The past, present and future of our campaign against the Australian pig farming industry.
The cameras were first placed in the farrowing crate shed, and then one night the slaughter room was found because the light had been left on, with a wheelbarrow of pig remains sitting out in the open and overflowing onto the floor; so the cameras were then removed from the farrowing crates and placed in the slaughter room. Wally only killed on Fridays, and after the first lot of footage was retrieved it became clear that the cameras needed to be repositioned in order to get clear evidence of what he was doing. When this evidence was finally obtained, the cameras were pulled out, and the activists rushed to analyse and compile the footage in order to take it to the authorities; no small job considering the lack of resources available to the activists and the hindrance of fulltime work or studies. It is not the job of Animal Liberation activists to monitor and regulate the industry's policies.
On Friday 3 August 2012, a few days after being sent the evidence, these authorities (the RSPCA, NSW Police, and the Department of Primary Industries) raided Wally's Piggery, however it was made clear that Wally had somehow been tipped off and sent a link to the footage, giving him enough time to clean up the worst of it.
That evening, the campaign was officially launched, with the visual evidence sent to the media. In frantic damage control mode, the industry tried to claim that Wally's was a one-off, a "rogue operator" - so the activists collected and published footage from two other NSW piggeries where many of the same problems existed.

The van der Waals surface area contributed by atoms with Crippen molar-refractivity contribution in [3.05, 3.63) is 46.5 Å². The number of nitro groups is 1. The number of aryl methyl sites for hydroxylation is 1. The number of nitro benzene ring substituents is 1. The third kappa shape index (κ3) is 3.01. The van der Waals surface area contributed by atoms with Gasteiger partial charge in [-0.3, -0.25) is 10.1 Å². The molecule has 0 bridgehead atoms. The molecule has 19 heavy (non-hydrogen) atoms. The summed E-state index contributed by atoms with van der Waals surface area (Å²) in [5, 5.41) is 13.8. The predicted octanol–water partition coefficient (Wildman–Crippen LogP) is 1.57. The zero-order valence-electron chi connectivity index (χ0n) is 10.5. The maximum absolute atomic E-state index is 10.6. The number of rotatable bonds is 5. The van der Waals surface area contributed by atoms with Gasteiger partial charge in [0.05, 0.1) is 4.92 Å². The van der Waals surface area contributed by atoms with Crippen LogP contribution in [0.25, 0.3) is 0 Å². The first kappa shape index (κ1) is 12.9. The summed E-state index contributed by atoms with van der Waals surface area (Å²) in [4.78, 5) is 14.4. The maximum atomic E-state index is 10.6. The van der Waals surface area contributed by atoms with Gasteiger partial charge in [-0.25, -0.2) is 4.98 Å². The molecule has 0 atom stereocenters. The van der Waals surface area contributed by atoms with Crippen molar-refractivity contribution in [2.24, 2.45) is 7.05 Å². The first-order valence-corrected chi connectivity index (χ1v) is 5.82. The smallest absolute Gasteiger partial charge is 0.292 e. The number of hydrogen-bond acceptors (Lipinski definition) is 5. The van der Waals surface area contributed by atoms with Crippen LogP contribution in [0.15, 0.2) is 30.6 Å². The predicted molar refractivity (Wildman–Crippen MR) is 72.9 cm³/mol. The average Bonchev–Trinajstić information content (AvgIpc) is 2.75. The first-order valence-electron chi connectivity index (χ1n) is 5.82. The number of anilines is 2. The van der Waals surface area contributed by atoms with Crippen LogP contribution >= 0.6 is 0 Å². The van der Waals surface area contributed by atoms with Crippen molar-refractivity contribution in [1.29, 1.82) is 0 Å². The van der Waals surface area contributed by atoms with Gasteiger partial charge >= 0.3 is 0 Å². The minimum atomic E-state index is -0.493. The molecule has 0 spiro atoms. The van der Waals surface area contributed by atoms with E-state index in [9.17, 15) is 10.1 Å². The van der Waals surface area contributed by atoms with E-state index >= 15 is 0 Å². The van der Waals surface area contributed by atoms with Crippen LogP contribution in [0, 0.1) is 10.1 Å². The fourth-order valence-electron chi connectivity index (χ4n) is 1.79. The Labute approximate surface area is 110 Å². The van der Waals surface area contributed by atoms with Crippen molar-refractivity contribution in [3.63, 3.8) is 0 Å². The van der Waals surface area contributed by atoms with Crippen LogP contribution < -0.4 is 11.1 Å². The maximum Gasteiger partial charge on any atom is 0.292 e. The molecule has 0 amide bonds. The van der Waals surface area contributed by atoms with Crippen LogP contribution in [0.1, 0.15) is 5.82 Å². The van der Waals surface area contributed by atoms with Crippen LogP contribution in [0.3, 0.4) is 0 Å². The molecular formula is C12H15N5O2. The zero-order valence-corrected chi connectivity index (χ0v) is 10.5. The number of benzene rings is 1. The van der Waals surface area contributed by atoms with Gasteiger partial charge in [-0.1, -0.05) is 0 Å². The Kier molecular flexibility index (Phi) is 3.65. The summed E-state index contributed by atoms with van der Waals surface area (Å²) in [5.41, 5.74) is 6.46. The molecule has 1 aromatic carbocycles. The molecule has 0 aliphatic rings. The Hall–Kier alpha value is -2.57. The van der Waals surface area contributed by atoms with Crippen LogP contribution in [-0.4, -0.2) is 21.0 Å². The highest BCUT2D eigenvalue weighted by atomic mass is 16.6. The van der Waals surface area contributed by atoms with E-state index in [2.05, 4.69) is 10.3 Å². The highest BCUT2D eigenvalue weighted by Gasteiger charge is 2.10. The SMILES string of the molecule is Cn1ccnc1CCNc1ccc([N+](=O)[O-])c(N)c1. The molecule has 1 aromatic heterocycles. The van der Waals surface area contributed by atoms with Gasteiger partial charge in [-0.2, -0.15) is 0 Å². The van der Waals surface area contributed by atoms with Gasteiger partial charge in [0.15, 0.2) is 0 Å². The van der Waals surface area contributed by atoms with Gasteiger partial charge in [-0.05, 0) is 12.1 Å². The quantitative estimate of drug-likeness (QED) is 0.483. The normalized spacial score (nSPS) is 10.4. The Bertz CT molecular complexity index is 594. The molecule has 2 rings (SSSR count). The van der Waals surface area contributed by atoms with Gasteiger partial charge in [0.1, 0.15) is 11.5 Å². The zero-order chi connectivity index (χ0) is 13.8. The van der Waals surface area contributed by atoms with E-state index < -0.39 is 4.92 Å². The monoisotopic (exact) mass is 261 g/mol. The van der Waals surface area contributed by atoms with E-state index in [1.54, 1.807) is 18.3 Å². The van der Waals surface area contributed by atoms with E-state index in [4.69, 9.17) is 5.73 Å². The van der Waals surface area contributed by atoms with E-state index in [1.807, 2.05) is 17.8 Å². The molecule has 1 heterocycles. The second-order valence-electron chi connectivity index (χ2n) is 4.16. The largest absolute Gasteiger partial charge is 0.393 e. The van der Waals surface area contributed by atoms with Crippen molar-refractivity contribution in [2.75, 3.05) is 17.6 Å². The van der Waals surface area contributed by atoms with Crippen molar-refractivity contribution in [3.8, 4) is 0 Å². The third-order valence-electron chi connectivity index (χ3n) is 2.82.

The RSPCA asked Animal Liberation for the activists involved in obtaining the evidence to provide witness statements. These statements were prepared and offered to the RSPCA on the condition that they simply make an effort to seek indemnity for those activists, as the RSPCA were providing no assurances that they would follow through with a prosecution against Wally, potentially leaving the activists open to facing criminal charges or violent reprisal from Wally while he walked free. The RSPCA refused to seek this indemnity and instead eventually chose to lay charges based on their own findings at the piggery, the day before the statute of limitations on their evidence was due to expire, and only after receiving a phone call from Animal Liberation NSW pressuring them to undertake a prosecution.
Activists returned in November 2012 to find that although the farrowing crates were now empty and there was no breeding occuring on-site, Wally was still brutally slaughtering his own pigs, as evidenced by fresh blood on the floor and walls of the slaughter room and a severed pig's head left underneath a chair.
Since the initial exposé, Animal Liberation activists started to visit more and more piggeries in order to highlight the true nature of the Australian pig farming industry. At the end of May 2013, they were able to confirm that both of Wally's piggeries (the second being Tennessee/Moneta Piggery in Young) were empty and no longer in business, releasing at the same time harrowing footage from Lansdowne Piggery in Young.
This is only the beginning - there is much more to come.